How to Do Bookkeeping
Your accounts can only ever be as accurate as the books you keep. In this section we explain how to do bookkeeping and the books you will need – and those you won’t!
This is your single most important “book”. It records all of the payments made into and out of your businesses bank account. It is vitally important to set the book up appropriately at the commencement of business – and we will be happy to advise on this. At the end of each month the totals for each column for that month should be calculated and checked and a separate page should be started for the next month. You should then also do a bank reconciliation (ask us for a copy of our free bank reconciliation factsheet).
Sales invoice file
It is both very helpful to your business, and reassuring to the tax man, if you issue your sales invoices in strict numerical order. You should also set up a file with file dividers for each month and file your sales invoices in strict numerical order. The only exception to this rule is that unpaid invoices should be kept in a special section at the front of the file until they have been settled, at which point you should mark the invoice “paid” and also write on it the date paid, and then file it in strict numerical order. You should also regularly review the unpaid section of the file and take steps to chase payment as often as possible.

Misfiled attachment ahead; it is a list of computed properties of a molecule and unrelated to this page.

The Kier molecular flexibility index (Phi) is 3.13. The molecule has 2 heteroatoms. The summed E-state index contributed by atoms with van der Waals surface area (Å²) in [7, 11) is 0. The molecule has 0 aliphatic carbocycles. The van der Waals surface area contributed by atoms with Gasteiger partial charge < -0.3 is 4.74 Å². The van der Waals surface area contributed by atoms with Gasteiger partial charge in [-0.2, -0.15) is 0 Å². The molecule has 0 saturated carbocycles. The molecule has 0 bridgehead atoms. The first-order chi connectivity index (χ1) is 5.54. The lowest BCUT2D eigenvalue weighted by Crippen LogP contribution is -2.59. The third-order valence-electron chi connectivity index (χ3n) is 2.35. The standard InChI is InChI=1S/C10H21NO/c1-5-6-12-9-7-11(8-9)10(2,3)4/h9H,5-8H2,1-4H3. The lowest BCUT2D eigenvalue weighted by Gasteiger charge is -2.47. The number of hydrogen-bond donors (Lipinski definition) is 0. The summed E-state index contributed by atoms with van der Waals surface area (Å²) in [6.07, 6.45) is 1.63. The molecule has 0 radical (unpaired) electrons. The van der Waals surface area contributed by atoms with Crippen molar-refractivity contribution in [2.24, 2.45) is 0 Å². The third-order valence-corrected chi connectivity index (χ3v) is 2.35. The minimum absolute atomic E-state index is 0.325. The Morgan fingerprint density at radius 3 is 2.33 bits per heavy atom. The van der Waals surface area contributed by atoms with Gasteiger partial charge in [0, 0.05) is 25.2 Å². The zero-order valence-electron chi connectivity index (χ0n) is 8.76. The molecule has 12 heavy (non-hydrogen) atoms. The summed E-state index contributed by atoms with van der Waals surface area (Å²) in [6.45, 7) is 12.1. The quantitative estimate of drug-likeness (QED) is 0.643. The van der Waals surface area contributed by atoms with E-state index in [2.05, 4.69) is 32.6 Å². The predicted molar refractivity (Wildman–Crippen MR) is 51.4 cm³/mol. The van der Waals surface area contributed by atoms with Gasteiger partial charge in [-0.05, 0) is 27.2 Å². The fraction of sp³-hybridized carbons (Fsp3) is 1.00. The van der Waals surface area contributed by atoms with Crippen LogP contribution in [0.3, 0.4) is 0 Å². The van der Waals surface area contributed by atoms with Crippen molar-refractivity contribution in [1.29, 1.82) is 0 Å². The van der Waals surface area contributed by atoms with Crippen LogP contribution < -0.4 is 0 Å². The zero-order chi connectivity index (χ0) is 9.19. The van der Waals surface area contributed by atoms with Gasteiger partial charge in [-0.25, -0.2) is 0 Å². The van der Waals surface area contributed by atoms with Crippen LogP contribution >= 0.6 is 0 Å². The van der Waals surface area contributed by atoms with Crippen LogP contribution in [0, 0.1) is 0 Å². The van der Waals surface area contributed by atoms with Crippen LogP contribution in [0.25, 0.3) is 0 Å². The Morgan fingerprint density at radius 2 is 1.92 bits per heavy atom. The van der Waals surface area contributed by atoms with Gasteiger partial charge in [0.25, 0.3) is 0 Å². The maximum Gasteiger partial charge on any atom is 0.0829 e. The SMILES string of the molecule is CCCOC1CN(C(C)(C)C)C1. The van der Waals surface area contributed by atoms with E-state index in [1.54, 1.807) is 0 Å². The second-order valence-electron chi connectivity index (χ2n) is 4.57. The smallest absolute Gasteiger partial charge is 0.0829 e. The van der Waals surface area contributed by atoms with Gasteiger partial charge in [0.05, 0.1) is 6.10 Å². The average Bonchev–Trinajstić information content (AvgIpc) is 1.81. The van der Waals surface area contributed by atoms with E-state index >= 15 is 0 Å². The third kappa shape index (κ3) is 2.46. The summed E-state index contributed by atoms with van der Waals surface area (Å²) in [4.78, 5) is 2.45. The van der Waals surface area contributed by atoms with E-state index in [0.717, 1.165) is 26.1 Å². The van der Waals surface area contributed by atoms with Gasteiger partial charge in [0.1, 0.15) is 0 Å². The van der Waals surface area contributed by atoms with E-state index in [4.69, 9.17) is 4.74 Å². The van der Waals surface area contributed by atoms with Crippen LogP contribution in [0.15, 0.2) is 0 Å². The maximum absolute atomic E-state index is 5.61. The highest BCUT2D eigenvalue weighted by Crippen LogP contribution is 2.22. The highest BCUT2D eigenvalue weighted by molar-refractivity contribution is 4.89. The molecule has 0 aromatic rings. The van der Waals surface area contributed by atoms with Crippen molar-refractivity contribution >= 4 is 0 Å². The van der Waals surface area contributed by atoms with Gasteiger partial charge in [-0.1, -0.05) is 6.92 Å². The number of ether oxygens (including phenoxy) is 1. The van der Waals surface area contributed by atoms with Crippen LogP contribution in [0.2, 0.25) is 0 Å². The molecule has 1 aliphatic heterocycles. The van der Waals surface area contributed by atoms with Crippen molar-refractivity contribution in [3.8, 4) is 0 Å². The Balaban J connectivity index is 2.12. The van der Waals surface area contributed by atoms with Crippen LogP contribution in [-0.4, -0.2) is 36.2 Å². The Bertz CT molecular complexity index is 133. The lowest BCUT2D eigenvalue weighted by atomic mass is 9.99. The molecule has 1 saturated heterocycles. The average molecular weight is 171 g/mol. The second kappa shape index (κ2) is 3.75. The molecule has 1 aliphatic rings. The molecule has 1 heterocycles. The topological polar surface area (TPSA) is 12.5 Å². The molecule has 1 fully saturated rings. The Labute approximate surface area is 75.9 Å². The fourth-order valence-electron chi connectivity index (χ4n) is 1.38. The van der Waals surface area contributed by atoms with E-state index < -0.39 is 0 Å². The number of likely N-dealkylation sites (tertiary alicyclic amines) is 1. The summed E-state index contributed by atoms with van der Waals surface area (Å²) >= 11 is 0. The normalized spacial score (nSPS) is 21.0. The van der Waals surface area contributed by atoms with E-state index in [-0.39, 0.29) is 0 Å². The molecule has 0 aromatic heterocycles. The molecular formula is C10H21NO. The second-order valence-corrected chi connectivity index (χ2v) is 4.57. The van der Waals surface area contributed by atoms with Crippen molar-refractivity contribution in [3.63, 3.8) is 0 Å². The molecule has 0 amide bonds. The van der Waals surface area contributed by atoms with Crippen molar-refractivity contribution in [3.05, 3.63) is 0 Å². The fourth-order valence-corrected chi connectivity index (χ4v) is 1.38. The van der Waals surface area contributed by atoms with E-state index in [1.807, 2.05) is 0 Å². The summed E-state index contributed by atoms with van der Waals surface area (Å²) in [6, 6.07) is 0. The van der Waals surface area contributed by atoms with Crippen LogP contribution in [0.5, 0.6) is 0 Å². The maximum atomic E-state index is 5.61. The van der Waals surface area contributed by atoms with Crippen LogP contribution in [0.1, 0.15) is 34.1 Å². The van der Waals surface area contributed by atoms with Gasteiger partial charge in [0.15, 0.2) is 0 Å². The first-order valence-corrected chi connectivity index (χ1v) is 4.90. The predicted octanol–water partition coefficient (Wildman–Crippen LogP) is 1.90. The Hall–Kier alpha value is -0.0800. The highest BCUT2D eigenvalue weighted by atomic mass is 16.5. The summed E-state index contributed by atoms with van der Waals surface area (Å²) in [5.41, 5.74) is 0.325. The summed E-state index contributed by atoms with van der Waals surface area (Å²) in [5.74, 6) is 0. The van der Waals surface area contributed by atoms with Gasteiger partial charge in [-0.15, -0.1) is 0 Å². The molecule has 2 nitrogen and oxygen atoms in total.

Purchase invoice file
This is a file with a file divider for each month and a front section for unpaid bills. On receiving an invoice, file it in the unpaid section until such time as you pay it. On paying the invoice you should write “paid” and the date on the invoice itself, and then transfer it from the unpaid section of the file to the section for the month in which you made the payment. You should also, of course, ensure that the payment is recorded in your cashbook.
Whenever you pay any expenses of the business by using your own money you are entitled to ask the company to pay you back. We recommend you do this fortnightly or monthly and use a pre-printed expense claim form.
Most small businesses that use the VAT cash accounting method are likely to find that the books described above will be sufficient for both VAT and basic financial control purposes.
Some slightly larger businesses who do not use the VAT cash accounting method also find it helpful to use a number of other types of books such as a:
- Sales Day Book
- Sales Ledger
- Purchase Day Book
- Purchase Ledger
- Petty Cash Book
- Nominal Ledger.
Whilst such books do undoubtedly have their place in a more sophisticated business and accounting environment, they are often not necessary for many smaller businesses, and the cost of the additional training necessary to master their double-entry bookkeeping foundation often far outweighs their additional benefit. Of course, we would be delighted to advise on the most cost-effective and suitable accounting system for the needs of your business.